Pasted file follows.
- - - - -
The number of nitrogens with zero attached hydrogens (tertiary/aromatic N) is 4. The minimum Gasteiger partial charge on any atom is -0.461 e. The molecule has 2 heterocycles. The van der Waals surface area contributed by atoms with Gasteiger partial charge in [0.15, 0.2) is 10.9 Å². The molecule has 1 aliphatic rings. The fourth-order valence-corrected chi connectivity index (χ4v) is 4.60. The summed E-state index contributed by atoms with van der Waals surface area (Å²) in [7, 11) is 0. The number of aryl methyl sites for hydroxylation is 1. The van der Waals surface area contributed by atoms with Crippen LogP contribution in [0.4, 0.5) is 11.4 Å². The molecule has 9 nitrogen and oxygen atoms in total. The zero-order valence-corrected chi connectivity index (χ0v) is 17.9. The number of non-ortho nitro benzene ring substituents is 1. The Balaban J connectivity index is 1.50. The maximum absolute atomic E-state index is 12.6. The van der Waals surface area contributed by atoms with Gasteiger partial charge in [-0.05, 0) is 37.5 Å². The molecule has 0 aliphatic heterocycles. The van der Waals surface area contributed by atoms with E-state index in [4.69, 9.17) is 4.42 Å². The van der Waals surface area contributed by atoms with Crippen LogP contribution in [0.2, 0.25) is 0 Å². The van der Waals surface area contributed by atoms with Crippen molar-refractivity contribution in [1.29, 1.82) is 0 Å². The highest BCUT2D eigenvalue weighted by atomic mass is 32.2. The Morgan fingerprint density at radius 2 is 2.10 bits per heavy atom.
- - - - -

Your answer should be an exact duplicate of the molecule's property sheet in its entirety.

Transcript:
The number of nitrogens with zero attached hydrogens (tertiary/aromatic N) is 4. The minimum Gasteiger partial charge on any atom is -0.461 e. The molecule has 2 heterocycles. The van der Waals surface area contributed by atoms with Gasteiger partial charge in [0.15, 0.2) is 10.9 Å². The molecule has 1 aliphatic rings. The fourth-order valence-corrected chi connectivity index (χ4v) is 4.60. The summed E-state index contributed by atoms with van der Waals surface area (Å²) in [7, 11) is 0. The number of aryl methyl sites for hydroxylation is 1. The van der Waals surface area contributed by atoms with Crippen LogP contribution in [0.4, 0.5) is 11.4 Å². The molecule has 9 nitrogen and oxygen atoms in total. The zero-order valence-corrected chi connectivity index (χ0v) is 17.9. The number of non-ortho nitro benzene ring substituents is 1. The Balaban J connectivity index is 1.50. The maximum absolute atomic E-state index is 12.6. The van der Waals surface area contributed by atoms with Gasteiger partial charge in [-0.05, 0) is 37.5 Å². The molecule has 0 aliphatic heterocycles. The van der Waals surface area contributed by atoms with E-state index in [4.69, 9.17) is 4.42 Å². The van der Waals surface area contributed by atoms with Crippen LogP contribution in [0.2, 0.25) is 0 Å². The van der Waals surface area contributed by atoms with Crippen molar-refractivity contribution in [1.29, 1.82) is 0 Å². The highest BCUT2D eigenvalue weighted by atomic mass is 32.2. The Morgan fingerprint density at radius 2 is 2.10 bits per heavy atom.